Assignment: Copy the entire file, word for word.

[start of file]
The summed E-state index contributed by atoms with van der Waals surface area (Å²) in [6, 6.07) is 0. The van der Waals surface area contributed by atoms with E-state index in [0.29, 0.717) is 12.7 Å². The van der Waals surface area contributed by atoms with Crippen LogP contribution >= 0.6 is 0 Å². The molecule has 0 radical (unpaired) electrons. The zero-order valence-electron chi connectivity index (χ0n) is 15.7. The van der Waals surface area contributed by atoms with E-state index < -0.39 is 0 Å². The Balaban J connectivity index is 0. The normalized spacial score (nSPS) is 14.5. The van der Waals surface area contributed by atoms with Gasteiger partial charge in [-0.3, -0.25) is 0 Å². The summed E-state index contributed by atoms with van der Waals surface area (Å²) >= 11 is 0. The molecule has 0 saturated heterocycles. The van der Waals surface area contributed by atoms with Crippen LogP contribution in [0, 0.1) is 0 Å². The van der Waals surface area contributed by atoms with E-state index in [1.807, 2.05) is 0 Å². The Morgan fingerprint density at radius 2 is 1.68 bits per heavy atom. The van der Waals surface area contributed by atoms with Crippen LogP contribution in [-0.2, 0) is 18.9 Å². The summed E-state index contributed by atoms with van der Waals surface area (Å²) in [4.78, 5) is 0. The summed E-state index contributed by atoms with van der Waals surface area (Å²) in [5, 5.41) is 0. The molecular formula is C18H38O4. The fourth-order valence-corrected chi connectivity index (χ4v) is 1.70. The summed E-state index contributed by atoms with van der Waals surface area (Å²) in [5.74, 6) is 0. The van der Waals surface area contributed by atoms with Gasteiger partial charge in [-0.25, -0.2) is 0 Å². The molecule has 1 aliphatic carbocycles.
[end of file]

The summed E-state index contributed by atoms with van der Waals surface area (Å²) in [6, 6.07) is 0. The van der Waals surface area contributed by atoms with E-state index in [0.29, 0.717) is 12.7 Å². The van der Waals surface area contributed by atoms with Crippen LogP contribution >= 0.6 is 0 Å². The molecule has 0 radical (unpaired) electrons. The zero-order valence-electron chi connectivity index (χ0n) is 15.7. The van der Waals surface area contributed by atoms with E-state index < -0.39 is 0 Å². The Balaban J connectivity index is 0. The normalized spacial score (nSPS) is 14.5. The van der Waals surface area contributed by atoms with Gasteiger partial charge in [-0.3, -0.25) is 0 Å². The summed E-state index contributed by atoms with van der Waals surface area (Å²) >= 11 is 0. The molecule has 0 saturated heterocycles. The van der Waals surface area contributed by atoms with Crippen LogP contribution in [0, 0.1) is 0 Å². The van der Waals surface area contributed by atoms with E-state index in [1.807, 2.05) is 0 Å². The Morgan fingerprint density at radius 2 is 1.68 bits per heavy atom. The van der Waals surface area contributed by atoms with Crippen LogP contribution in [-0.2, 0) is 18.9 Å². The summed E-state index contributed by atoms with van der Waals surface area (Å²) in [4.78, 5) is 0. The summed E-state index contributed by atoms with van der Waals surface area (Å²) in [5, 5.41) is 0. The molecular formula is C18H38O4. The fourth-order valence-corrected chi connectivity index (χ4v) is 1.70. The summed E-state index contributed by atoms with van der Waals surface area (Å²) in [5.74, 6) is 0. The van der Waals surface area contributed by atoms with Gasteiger partial charge in [-0.25, -0.2) is 0 Å². The molecule has 1 aliphatic carbocycles.